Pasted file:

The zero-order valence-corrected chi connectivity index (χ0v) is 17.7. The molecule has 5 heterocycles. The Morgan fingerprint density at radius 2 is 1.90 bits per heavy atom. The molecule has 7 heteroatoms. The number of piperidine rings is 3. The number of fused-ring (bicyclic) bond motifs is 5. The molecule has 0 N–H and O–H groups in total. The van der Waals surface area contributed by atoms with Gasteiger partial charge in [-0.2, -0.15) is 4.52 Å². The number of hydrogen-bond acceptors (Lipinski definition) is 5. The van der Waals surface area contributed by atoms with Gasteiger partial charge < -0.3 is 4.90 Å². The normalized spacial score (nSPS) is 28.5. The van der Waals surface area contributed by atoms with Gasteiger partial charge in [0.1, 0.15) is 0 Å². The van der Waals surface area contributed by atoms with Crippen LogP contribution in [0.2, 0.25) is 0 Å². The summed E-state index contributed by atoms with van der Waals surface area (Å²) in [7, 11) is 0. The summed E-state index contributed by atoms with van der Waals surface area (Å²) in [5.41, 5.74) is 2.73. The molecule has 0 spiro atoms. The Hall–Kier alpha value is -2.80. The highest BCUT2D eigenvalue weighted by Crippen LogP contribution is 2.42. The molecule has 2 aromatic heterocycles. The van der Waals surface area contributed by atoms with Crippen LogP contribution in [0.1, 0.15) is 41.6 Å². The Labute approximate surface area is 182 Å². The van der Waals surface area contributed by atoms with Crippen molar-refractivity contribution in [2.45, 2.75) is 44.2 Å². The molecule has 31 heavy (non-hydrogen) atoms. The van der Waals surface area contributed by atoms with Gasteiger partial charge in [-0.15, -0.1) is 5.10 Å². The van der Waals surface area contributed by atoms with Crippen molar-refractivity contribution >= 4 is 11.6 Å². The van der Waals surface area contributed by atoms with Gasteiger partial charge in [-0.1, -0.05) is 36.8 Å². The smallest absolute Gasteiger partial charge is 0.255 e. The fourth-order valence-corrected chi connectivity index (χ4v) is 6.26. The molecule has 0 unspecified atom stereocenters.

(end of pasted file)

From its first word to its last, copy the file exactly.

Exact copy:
The zero-order valence-corrected chi connectivity index (χ0v) is 17.7. The molecule has 5 heterocycles. The Morgan fingerprint density at radius 2 is 1.90 bits per heavy atom. The molecule has 7 heteroatoms. The number of piperidine rings is 3. The number of fused-ring (bicyclic) bond motifs is 5. The molecule has 0 N–H and O–H groups in total. The van der Waals surface area contributed by atoms with Gasteiger partial charge in [-0.2, -0.15) is 4.52 Å². The number of hydrogen-bond acceptors (Lipinski definition) is 5. The van der Waals surface area contributed by atoms with Gasteiger partial charge < -0.3 is 4.90 Å². The normalized spacial score (nSPS) is 28.5. The van der Waals surface area contributed by atoms with Gasteiger partial charge in [0.1, 0.15) is 0 Å². The van der Waals surface area contributed by atoms with Crippen LogP contribution in [0.2, 0.25) is 0 Å². The summed E-state index contributed by atoms with van der Waals surface area (Å²) in [7, 11) is 0. The summed E-state index contributed by atoms with van der Waals surface area (Å²) in [5.41, 5.74) is 2.73. The molecule has 0 spiro atoms. The Hall–Kier alpha value is -2.80. The highest BCUT2D eigenvalue weighted by Crippen LogP contribution is 2.42. The molecule has 2 aromatic heterocycles. The van der Waals surface area contributed by atoms with Crippen LogP contribution in [0.1, 0.15) is 41.6 Å². The Labute approximate surface area is 182 Å². The van der Waals surface area contributed by atoms with Crippen molar-refractivity contribution in [2.45, 2.75) is 44.2 Å². The molecule has 31 heavy (non-hydrogen) atoms. The van der Waals surface area contributed by atoms with Gasteiger partial charge in [-0.15, -0.1) is 5.10 Å². The van der Waals surface area contributed by atoms with Crippen molar-refractivity contribution >= 4 is 11.6 Å². The van der Waals surface area contributed by atoms with Gasteiger partial charge in [-0.1, -0.05) is 36.8 Å². The smallest absolute Gasteiger partial charge is 0.255 e. The fourth-order valence-corrected chi connectivity index (χ4v) is 6.26. The molecule has 0 unspecified atom stereocenters.